You may recall—I know you hang on every word I write—a blog post about a year ago telling you that we had a water leak under our house.
The recap is that we live in a house built in 1926. (No! I did not build the house and am offended that you even wondered (smile).) One look under the house and it is obvious that building codes of the day were indifferent about how much room there was between the ground and the underside of the floor.
So, during Christmas of 2012, a buried pipe underneath the kitchen sprung a leak about the diameter of a pencil lead. Within two weeks, the water saturated the ground in the crawl space and caused it to swell. It rose up against the beams of the sub-flooring and began lifting our house. Eventually, this broke a water pipe feeding one of the toilets and I heard the water running.
When I looked under the house, I was greeted by what would eventually be measured as 10,000 gallons of standing water. Never mind how much water there was in the dirt. The water bill was so many pages they delivered it with a fork lift.
Thus began a five-year ordeal. It was a big event, nothing like a tornado or fire or hurricane in scope, but this leak created a major-league project.
I will carefully moderate my words here, but you need to know as it is a significant aspect of this story: Our insurance company behaved absolutely abominably and escalated what was a big project into a near-overwhelming tsunami of interference, prevarication, and duplicity. With practices that can only be described as a calculated business model, the company obstructed, lied, manipulated, and compromised. Their behavior cost me hundreds and hundreds of hours and thousands of dollars for no other reason than to delay their payout obligations (or grind me into giving up). It was a shameful, disgraceful display of bullying. My agent, a friend and Christian brother, led the way with indifference and abdication to do right by his client.
There were other stressors as well. My youngest brother died. Friends passed. There were disillusionments and things that compromised our wellbeing. You know the drill of life. Just because you have a lot on your plate doesn’t mean the pile stops growing.
Twenty-eight days short of five years after the leak occurred, I paid our superb contractor his final money. The punch list was complete and our once-broken house looked like something from a home magazine or a posting at Pintrest.
Eight days after paying the contractor, there was another water leak. This one was caused while the powers that be were installing a new gas system in our neighborhood. Our house heaved and settled, heaved and settled, and broke and cracked until I figured out what was happening.
Our model home was once again marred by brokenness: walls, ceilings, moldings, cabinets, fireplace, counters, tiles--and the owner's heart and hope.
A year ago, when our contractor began renovating our home, I had every intention of continuing to write to you. But as the days wore on, my already-flagging momentum slowed, and slowed, slower still, and then when we vacated our home and moved to a hotel, I stalled. That was nearly eleven months ago.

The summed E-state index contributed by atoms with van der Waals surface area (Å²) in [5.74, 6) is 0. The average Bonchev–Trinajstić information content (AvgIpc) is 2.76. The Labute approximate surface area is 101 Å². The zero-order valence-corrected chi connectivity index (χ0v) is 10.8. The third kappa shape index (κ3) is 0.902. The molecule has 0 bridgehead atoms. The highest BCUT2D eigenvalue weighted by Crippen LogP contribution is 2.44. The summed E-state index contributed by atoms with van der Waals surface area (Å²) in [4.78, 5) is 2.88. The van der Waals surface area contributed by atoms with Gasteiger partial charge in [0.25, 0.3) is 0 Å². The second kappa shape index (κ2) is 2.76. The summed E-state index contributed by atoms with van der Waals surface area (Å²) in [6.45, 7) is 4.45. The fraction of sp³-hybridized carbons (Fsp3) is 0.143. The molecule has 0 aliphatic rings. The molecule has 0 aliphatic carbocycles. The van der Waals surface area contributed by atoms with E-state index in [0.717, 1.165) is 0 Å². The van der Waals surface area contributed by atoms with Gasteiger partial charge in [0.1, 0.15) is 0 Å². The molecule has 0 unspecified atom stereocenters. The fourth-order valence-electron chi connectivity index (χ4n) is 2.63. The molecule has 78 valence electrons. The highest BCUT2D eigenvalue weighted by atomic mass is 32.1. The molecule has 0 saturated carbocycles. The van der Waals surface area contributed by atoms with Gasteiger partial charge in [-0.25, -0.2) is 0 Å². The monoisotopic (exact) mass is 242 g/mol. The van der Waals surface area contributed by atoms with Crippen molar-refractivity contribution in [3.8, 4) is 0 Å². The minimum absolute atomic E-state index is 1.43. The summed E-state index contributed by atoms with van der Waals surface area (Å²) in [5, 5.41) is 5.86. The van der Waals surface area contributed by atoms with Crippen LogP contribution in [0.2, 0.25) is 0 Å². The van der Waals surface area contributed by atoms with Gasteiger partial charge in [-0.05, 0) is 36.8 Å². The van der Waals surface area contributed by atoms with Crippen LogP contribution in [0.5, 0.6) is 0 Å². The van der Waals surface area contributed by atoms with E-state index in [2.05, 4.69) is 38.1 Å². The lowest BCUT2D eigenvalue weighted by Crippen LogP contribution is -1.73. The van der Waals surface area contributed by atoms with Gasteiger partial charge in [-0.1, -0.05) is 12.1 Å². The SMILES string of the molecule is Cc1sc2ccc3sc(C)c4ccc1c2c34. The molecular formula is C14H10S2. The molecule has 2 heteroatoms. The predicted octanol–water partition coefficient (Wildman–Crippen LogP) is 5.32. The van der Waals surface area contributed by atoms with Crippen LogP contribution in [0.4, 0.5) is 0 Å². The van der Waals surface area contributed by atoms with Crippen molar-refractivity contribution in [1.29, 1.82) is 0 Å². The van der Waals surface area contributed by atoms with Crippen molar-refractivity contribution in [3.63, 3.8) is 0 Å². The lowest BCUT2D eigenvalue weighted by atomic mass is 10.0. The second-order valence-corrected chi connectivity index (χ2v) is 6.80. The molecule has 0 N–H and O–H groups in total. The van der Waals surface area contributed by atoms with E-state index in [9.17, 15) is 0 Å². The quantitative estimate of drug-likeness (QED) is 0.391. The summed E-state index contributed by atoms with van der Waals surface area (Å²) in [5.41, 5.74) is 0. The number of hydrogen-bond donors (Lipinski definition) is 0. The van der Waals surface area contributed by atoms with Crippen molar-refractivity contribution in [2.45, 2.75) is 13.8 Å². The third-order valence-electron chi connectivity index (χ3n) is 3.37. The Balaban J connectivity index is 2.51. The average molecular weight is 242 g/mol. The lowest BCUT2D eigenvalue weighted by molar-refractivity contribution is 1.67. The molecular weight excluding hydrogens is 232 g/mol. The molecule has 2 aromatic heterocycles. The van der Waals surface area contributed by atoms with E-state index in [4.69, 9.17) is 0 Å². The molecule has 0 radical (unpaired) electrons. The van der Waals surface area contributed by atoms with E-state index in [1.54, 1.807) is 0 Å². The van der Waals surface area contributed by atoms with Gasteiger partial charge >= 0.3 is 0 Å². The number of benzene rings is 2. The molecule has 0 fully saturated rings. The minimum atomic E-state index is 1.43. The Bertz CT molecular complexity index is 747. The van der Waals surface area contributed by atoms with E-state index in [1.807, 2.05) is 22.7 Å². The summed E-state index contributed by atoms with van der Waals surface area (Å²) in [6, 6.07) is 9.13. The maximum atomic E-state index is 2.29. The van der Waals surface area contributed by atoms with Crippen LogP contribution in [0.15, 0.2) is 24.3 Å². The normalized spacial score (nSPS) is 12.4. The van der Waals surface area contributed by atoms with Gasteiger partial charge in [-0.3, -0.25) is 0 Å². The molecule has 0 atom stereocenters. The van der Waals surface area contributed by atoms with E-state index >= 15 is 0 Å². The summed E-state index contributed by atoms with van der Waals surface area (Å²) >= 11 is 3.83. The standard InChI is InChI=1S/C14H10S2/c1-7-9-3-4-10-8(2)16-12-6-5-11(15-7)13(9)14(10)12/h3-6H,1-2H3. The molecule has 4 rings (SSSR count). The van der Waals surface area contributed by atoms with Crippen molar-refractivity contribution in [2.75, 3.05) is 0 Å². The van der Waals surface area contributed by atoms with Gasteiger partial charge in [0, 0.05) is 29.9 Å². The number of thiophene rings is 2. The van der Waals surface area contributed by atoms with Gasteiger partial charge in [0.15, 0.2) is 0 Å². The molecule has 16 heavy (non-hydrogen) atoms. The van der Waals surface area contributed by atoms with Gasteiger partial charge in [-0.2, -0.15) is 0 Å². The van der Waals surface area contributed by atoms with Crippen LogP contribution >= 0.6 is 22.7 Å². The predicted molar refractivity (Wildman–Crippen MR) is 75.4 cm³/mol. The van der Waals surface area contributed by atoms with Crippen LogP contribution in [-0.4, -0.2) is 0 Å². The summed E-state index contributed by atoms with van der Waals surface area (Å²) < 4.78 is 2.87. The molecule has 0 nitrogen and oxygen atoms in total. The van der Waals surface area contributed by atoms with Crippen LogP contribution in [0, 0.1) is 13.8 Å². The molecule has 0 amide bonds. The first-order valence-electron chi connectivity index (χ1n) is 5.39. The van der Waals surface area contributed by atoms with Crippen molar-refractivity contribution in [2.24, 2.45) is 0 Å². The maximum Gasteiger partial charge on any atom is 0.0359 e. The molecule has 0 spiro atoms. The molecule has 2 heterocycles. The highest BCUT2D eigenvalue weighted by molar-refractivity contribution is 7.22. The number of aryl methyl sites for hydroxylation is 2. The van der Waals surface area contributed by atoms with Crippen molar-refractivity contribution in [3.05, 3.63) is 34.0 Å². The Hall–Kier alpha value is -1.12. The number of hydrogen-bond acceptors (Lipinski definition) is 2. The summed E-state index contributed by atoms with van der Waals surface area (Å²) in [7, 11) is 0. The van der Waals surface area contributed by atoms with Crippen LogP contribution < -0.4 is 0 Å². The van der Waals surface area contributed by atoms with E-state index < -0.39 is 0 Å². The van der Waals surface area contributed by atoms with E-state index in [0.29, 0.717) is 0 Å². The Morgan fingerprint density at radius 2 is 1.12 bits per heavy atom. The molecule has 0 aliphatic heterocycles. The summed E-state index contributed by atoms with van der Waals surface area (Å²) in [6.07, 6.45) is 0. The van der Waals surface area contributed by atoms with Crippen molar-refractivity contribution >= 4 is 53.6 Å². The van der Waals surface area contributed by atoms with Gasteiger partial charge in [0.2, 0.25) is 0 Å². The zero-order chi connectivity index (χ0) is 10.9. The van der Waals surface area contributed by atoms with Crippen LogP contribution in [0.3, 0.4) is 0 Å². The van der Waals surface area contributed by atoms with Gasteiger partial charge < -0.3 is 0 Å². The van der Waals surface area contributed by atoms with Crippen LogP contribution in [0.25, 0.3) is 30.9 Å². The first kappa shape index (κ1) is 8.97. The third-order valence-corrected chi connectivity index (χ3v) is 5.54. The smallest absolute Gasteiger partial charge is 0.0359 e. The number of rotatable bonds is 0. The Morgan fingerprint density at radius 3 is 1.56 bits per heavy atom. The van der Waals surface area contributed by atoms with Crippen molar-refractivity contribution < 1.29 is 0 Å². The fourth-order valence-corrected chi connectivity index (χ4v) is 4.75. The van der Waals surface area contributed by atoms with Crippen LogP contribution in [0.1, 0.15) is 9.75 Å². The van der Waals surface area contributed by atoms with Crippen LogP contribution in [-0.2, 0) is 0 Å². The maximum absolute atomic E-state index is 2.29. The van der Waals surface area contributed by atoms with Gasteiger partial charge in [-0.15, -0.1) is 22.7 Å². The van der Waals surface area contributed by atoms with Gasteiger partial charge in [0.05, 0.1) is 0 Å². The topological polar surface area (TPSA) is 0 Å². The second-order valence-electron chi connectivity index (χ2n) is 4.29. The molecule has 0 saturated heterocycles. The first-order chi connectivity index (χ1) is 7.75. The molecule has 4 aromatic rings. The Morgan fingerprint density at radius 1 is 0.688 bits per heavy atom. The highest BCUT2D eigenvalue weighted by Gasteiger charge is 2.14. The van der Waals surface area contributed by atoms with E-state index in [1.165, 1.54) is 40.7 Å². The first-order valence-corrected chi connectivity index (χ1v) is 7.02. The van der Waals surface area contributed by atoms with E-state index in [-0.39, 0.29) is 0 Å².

As the reconstruction endeavor concluded this past Fall, I took time away from my nearly full-time job of wrangling with the insurance company to recast fresh goals for writing and publishing once the New Year launched.
But then, there was this subsequent leak. Instead of beginning again early in January, I’ve just now gotten my world subdued enough that I believe I can reliably write again.
This latest event doesn’t appear as complex as our five-year ordeal, but it’s early yet. For now, the water leak is fixed and it is a waiting game. The ground needs to dry out, the Summer season needs to pass, and the old house needs to settle and find her new resting place. She’ll need nine months or so to calm down, and I don’t blame her one bit.
Around the Winter holidays, we will begin repairing. The bad news is that this must occur. The good news is that I have a great contractor and already know a convenient hotel that welcomes guests with a dog. The best news is that someone else gets to pay for this renovation.
Meanwhile, I’m back. Back here to engage you with the words I believe help us both think courageously and passionately about what it means to know God and be known by Him.
We live in two worlds, one earthly, one spiritual. The first is temporal, the second eternal, but the two overlap, interweave, and integrate. Each has its stressors and the rulers of each leverage their world to a higher goal, one dark and self-serving, the other a burden that is light and redemptive.
I’ve already written more words than I want to for a normal blog post, but I wanted you to know where I had been. I won’t belabor my time of forced renovation and forced march, but suffice it to say, the last five to seven years have been a handful.
That is where I think we will begin next week. I won’t bore you with the burdens I’ve hinted at in previous paragraphs, but I do want to discuss my plan for how you recover when you find you must.
I concluded the renovation project dangerously depleted. My routines and disciplines were nonexistent. My ability to focus for a block of time was gone. My outlook was determined, but dark and distrusting. My sleep? Nightmares every night. My days? Tumultuous.
I would like to report peace in the midst of the storm. There were days. But, there were other days. Patience? Little. Composed? Yes, but tightly managed. Restful? Nope. Satisfied? Um, hostile is more accurate. Hopeful? More foggy.
I’ve promised to be honest with you by taking you into my walk with Christ. In all honesty, I have spent untold hours of late exploring the nuances of recovery, replenishment, refocusing, and restoration, not only of an old house, but of my soul.
This is where we will begin. More soon.